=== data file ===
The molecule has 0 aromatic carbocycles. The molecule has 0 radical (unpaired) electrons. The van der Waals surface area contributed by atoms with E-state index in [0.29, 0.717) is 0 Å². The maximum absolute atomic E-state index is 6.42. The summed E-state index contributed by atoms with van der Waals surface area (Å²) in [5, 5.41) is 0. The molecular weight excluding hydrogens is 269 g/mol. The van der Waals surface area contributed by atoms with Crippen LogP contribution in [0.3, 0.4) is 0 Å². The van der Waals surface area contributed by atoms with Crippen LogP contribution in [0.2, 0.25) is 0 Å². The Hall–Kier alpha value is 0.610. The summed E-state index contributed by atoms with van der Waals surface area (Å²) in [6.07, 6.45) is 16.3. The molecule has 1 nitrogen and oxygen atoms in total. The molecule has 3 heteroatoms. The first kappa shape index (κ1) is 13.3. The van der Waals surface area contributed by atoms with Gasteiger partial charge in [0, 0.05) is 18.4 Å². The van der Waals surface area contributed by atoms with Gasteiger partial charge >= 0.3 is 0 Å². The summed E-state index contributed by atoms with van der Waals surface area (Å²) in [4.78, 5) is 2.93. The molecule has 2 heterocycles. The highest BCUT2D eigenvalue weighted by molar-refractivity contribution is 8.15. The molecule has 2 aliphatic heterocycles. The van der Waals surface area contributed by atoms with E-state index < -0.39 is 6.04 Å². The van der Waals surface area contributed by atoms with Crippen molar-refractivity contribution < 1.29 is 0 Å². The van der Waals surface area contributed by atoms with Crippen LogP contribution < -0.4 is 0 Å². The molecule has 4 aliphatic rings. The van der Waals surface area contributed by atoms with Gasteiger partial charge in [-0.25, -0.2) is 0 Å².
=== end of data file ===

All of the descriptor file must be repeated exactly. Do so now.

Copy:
The molecule has 0 aromatic carbocycles. The molecule has 0 radical (unpaired) electrons. The van der Waals surface area contributed by atoms with E-state index in [0.29, 0.717) is 0 Å². The maximum absolute atomic E-state index is 6.42. The summed E-state index contributed by atoms with van der Waals surface area (Å²) in [5, 5.41) is 0. The molecular weight excluding hydrogens is 269 g/mol. The van der Waals surface area contributed by atoms with Crippen LogP contribution in [0.3, 0.4) is 0 Å². The van der Waals surface area contributed by atoms with Crippen LogP contribution in [0.2, 0.25) is 0 Å². The Hall–Kier alpha value is 0.610. The summed E-state index contributed by atoms with van der Waals surface area (Å²) in [6.07, 6.45) is 16.3. The molecule has 1 nitrogen and oxygen atoms in total. The molecule has 3 heteroatoms. The first kappa shape index (κ1) is 13.3. The van der Waals surface area contributed by atoms with Gasteiger partial charge in [0, 0.05) is 18.4 Å². The van der Waals surface area contributed by atoms with Gasteiger partial charge >= 0.3 is 0 Å². The summed E-state index contributed by atoms with van der Waals surface area (Å²) in [4.78, 5) is 2.93. The molecule has 2 heterocycles. The highest BCUT2D eigenvalue weighted by molar-refractivity contribution is 8.15. The molecule has 2 aliphatic heterocycles. The van der Waals surface area contributed by atoms with E-state index < -0.39 is 6.04 Å². The van der Waals surface area contributed by atoms with Crippen molar-refractivity contribution < 1.29 is 0 Å². The van der Waals surface area contributed by atoms with Crippen LogP contribution < -0.4 is 0 Å². The molecule has 4 aliphatic rings. The van der Waals surface area contributed by atoms with Gasteiger partial charge in [-0.25, -0.2) is 0 Å².